Employee Self-Representation and the Law in the United States
Osgoode Hall Law Journal, Forthcoming
28 Pages Posted: 1 Mar 2013
Date Written: February 28, 2013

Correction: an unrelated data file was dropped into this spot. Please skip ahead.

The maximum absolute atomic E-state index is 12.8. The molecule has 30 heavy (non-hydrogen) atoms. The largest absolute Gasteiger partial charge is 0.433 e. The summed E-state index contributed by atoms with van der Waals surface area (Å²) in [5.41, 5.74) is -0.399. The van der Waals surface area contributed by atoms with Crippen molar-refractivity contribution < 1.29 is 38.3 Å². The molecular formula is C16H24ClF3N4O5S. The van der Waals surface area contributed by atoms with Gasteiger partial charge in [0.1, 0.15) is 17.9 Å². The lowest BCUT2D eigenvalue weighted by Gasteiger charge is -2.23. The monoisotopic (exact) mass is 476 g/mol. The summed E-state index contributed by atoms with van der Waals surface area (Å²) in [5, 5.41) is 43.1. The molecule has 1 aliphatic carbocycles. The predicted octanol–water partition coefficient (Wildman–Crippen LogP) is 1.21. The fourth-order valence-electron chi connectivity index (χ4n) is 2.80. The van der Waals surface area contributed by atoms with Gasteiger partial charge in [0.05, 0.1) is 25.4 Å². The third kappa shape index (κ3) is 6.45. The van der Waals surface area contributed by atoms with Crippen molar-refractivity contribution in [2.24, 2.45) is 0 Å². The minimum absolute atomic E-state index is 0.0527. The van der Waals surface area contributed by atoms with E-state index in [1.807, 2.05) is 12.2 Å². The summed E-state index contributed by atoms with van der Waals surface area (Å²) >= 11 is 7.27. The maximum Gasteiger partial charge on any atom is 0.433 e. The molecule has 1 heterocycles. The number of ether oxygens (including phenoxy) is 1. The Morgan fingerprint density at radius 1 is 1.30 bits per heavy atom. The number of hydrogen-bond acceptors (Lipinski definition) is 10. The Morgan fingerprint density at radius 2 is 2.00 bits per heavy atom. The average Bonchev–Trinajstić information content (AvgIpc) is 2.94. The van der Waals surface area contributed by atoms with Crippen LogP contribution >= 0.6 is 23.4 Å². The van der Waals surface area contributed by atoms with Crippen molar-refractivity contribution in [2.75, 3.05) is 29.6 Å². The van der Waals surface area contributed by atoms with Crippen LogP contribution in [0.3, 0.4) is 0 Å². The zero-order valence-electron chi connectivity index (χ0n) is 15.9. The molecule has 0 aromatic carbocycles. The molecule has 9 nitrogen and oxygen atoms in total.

Individual self-representation has often been posited in neo-liberal theory as an alternative to collective representation. But little analyzed is the extent to which the law actually accords the individual agency – by giving space for the employee to act on her own behalf without employer sanction or by express provision for information-sharing and meaningful interaction. This article surveys the law; it finds it to be a “dog’s breakfast” with agency acknowledged, conferred, or negated depending on the issue the employee wishes to raise. In sum, the neo-liberal embrace of the individual is inconsistent with the law of employment that more often than not reduces the employee’s freedom to bargain to something “below zero.” The article adverts to other models in the common law legal family – in Australia and New Zealand – where self-representation is accommodated and speculates whether these could anticipate a more robust legal regime in the United States.
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